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LOURDES

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Originally appearing in Volume V17, Page 65 of the 1911 Encyclopedia Britannica.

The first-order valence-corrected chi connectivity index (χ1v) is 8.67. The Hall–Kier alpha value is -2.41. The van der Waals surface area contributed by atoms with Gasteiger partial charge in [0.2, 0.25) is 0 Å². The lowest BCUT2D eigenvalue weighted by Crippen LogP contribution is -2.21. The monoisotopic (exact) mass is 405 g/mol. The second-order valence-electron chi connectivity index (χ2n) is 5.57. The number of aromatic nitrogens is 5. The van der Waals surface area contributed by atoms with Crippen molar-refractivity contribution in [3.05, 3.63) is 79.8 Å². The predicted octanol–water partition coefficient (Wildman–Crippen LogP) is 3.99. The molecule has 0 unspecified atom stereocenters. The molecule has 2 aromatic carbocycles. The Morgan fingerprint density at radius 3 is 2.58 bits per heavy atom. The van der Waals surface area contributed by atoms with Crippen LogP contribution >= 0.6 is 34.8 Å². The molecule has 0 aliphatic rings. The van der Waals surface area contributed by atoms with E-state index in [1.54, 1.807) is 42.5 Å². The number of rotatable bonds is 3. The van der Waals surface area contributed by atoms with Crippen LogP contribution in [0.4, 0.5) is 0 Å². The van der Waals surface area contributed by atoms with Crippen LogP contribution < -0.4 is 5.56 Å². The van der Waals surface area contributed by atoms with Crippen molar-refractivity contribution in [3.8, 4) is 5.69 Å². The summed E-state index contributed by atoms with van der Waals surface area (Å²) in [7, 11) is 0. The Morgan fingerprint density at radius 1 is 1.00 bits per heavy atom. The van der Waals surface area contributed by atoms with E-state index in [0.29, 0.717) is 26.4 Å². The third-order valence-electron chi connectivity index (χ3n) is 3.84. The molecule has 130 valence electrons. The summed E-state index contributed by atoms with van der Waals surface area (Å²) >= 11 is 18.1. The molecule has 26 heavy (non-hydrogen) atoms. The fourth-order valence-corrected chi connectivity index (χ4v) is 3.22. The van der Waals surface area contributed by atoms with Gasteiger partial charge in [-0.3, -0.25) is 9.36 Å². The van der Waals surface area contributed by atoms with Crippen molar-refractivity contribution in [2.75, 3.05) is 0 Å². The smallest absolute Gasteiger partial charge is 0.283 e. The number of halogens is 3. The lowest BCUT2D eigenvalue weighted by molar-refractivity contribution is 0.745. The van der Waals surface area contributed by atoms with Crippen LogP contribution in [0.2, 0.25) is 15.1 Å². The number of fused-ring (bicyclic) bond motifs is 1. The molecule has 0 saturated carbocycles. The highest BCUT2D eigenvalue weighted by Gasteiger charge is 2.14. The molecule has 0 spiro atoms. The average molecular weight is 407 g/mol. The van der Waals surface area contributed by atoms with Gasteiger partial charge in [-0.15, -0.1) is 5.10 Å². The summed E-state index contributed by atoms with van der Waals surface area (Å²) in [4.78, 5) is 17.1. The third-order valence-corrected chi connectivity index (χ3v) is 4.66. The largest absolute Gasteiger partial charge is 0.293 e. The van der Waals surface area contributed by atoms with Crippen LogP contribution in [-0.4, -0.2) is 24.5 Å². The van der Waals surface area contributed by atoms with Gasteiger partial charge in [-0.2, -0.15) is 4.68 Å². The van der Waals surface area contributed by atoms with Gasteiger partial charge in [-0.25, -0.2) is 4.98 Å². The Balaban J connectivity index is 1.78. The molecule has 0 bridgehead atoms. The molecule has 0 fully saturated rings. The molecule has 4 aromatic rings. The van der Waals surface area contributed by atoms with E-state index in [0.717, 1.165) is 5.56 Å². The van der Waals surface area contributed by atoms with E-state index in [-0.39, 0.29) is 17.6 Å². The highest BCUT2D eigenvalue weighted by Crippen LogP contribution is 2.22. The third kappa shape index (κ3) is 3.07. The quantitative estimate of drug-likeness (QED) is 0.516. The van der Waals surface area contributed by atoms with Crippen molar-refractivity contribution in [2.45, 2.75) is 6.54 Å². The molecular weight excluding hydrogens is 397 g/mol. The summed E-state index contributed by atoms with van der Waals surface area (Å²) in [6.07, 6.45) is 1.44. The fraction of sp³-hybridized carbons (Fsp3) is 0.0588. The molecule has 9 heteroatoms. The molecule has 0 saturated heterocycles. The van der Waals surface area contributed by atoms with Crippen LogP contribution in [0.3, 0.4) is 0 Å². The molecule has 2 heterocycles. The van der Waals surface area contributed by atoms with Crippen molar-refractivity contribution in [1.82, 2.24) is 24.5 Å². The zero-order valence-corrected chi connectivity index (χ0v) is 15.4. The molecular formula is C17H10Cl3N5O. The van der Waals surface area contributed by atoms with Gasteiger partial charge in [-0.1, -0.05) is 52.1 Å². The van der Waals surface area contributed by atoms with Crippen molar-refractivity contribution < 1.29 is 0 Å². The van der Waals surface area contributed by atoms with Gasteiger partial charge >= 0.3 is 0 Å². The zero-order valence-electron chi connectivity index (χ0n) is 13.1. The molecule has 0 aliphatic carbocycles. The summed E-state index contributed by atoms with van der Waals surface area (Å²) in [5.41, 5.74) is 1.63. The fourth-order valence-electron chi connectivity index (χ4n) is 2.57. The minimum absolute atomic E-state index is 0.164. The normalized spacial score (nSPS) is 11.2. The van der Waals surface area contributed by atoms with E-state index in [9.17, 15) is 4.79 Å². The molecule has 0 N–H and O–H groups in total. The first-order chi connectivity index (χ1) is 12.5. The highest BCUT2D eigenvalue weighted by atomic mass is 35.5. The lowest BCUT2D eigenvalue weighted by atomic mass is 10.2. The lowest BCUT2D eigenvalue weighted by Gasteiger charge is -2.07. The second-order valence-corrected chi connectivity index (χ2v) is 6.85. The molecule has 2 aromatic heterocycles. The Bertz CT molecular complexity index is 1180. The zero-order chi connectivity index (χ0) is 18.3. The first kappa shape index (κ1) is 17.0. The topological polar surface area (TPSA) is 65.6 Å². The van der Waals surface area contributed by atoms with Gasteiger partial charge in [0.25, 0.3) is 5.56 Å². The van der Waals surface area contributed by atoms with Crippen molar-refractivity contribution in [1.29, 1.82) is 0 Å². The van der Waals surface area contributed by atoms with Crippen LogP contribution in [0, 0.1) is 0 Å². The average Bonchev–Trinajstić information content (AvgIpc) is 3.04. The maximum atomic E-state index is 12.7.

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LOURDES, a town of south-western France in the department of Hautes-Pyrenees, at the foot of the Pyrenees, 12 m. S.S.W. of Tarbes on the main line of the Southern railway between that town and Pau. Pop. (1906) 7228. Lourdes is divided into an old and a new town by the Gave de Pau, which at this point leaves the valley of Argeles and turns abruptly to the west. The old quarter on the right bank surrounds on three sides a scarped rock, on which stands the fortress now used as a prison. Its large square keep of the 14th century is the chief survival of feudal times. Little is left of the old fortifications except a tower of the 13th or 14th century, surmounting a gateway known as the Tour de Garnabie. The old quarter is united with the new town by a bridge which is continued in an esplanade leading to the basilica, the church of the Rosary and the Grotto, with its spring of healing water. The present fame of Lourdes is entirely associated with this grotto, where the Virgin Mary is believed are the lighthouse, barracks and the private residences of the wealthy citizens. At its mouth the English river is about 2 M. across. Lourenco Marques is the nearest seaport to the Rand gold mines. The port is 8374 M. from Southampton via Cape Town and 7565 M. via the Suez canal. It is served by British, Portuguese and German liners, the majority of the goods imported being shipped at Southampton, Lisbon or Hamburg. Over 50% of the import trade of Johannesburg is with Lourenco Marques. Great Britain and British possessions take some 40 % of the import trade, Portugal, Germany, Norway, Sweden and America coming next in order. Most of the imports, being forwarded to the Transvaal, figure also as exports. The chief articles of import are food-stuffs and liquors, iron, mineral oils, inks and dyes, timber and live stock. These all form part of the transit trade. There is practically no export trade by sea save in coal, which is brought chiefly from the collieries at Middelburg in the Transvaal. At Port Matolla, 20 M. from the town, on the river of that name, one of the feeders of the English river, is a flourishing timber trade. The average value of the total trade of Louren90 Marques for the five years 1897–1899 and 1902–1903 (1900 and 1901 being years during which trade was disorganized by the Anglo-Boer War) was over £3,500,000. In 1905 the value of the trade of the port was £5,682,000; of this total the transit trade was worth over £4,500,000 and the imports for local consumption £1,042,000.- The retail trade, and trade with the natives, is almost entirely in the hands of Indians. The chief import for local consumption is cheap wine from Portugal, bought by the Kaffirs to the extent of over 500,000 yearly. These natives form the bulk of the Africans who work in the Rand gold mines. Lourenco Marques is named after a Portuguese navigator, who with a companion (Antonio Calderia) was sent in 1544 by the governor of Mozambique on a voyage of exploration. They explored the lower courses of the rivers emptying their waters into Delagoa Bay, notably the Espirito Santo. The various forts and trading stations which the Portuguese established, abandoned and reoccupied on the north bank of the river were all called Lourenco Marques. The existing town dates from about 185o, the previous settlement having been entirely destroyed by the natives. In 1871 the town was described as a poor place, with narrow streets, fairly good flat-roofed houses, grass huts, decayed forts and rusty cannon, enclosed by a wall 6 ft. high then recently erected and protected by bastions at intervals. The growing importance of the Transvaal led, how-ever, to greater interest being taken in Portugal in the port. A commission was sent by the Portuguese government in 1876 to drain the marshy land near the settlement, to plant the blue gum tree, and to build a hospital and a church. It was not, however, until the end of the 19th century that any marked development took place in the town, and up to 1903 cargo had to be discharged in tugs and lighters. In 1873–1877 Mr Burgers, president of the Transvaal, endeavoured, unsuccessfully, to get a railway built from Pretoria to Delagoa Bay. In 1878–1879 a survey was taken for a line from Lourenco Marques to the Transvaal, and in 1883 the Lisbon cabinet granted to Colonel Edward McMurdo, an American citizen, a concession—which took the place of others which had lapsed—for the building of a railway from Lourenco Marques to the Transvaal frontier, the Boer government having agreed (1883) to continue the line to Pretoria. Under this concession Colonel McMurdo formed in London in 1887 a company—the Delagoa Bay and East African Railway Company—to construct the line. Meantime a secret agreement had been come to between President Kruger and Portugal for the concession to the Transvaal of a "steam tramway" parallel to the projected railway, should the company not complete the line in the time specified. The company, however, built the line to the frontier shown on the Portuguese maps of 1883 within the time limit, the railway being opened on the 14th of December 1888. The frontier by this date had been fixed at Komati Poort, 5 M. farther from the coast. Portugal had previously agreed to grant the company " a reasonable extension of time " to complete in the Roman Catholic world to have revealed herself repeatedly to a peasant girl named Bernadette Soubirous in x858. A statue of the Virgin stands on a rock projecting above the grotto, the walls of which are covered with crutches and other votive offerings; the spot, which is resorted to by multitudes of pilgrims from all quarters of the world, is marked by a basilica built above the grotto and consecrated in 1876. In addition the church of the Rosary, a rich- building in the Byzantine style, was erected in front of and below the basilica from 1884 to 1889. Not far from the grotto are several other caves, where prehistoric remains have been found. The Hospice de Notre-Dame de Douleurs is the chief of the many establishments provided for the accommodation of pilgrims. Lourdes is a fortified place of the second class; and is the seat of the tribunal of first instance of the arrondissement of Argeles. There are marble and slate quarries near the town. The pastures of the neighbourhood support a breed of Aquitaine cattle, which is most highly valued in south-western France. The origin of Lourdes is uncertain. From the 9th century onwards it was the most important place in Bigorre, largely owing to the fortress which is intimately connected with its history: In 136o it passed by the treaty of Bretigny from French to English hands, and its governor was murdered by Gaston Phoebus viscount of Beam, for refusing to surrender it to the count of Anjou. Nevertheless the fortress did not fall into the possession of the French till 1406 after a blockade of eighteen months. Again during the wars of religion the castle held out successfully after the town had been occupied by the troops of the Protestant captain Gabriel, count of Montgomery. From the reign of Louis XIV. to the beginning of the 19th century the castle was used as a state prison. Since the visions of Bernadette Soubirous, their authentication by a commission of enquiry appointed by the bishop of Tarbes, and the authorization by the .pope of the cult of Our Lady of Lourdes, the quarter on the left bank of the Gave has sprung up and it is estimated that 600,000 pilgrims annually visit the town. The chief of the pilgrimages, known as the national pilgrimage, takes place in August. Several religious communities have been named after Our Lady of Lourdes. Of these one, consisting of sisters of the third order of St Francis, called the Congregation of Our Lady of Lourdes (founded 1877), has its headquarters in Rochester, Minnesota. Another, the Order of Our Lady of Lourdes, was founded in 1883 for work in the archdiocese of New Orleans. See G. Mares, Lourdes et ses environs (Bordeaux, 1894); Fourcade, L'Apparition de la grotte de Lourdes (Paris, 1862) and L'Apparition consideree au point de vue de l'art chretien (Bordeaux, 1862); Boissarie, Lourdes, histoire medicale (Paris, 1891); Bertrin, Hist. critique des evenements de Lourdes (2nd ed., Paris, 1905), written under authority of the bishop of Tarbes; H. Lasserre, Miraculous Episodes of Lourdes (London, 1884, tr.); R. F. Clarke, Lourdes and its Miracles (ib., 1889) and Medical Testimony to the Miracles (ib., 1892) ; D. Barbe, Lourdes hier, aujourd'hui, demain (Paris, 1893; Eng. trans. by A. Meynell, London, 1894); J. R. Gasquet, The Cures at Lourdes (London, 1895); Les Pelerinages de Lourdes. Cantiques, insignes, costumes (Lourdes, 1897) ; W. Leschner, The Origin of Lourdes (London, 1900). Zola's Lourdes (Paris, 1894), a criticism from the sceptical point of view, in the form of a realistic novel, has called forth many replies from the Catholic side.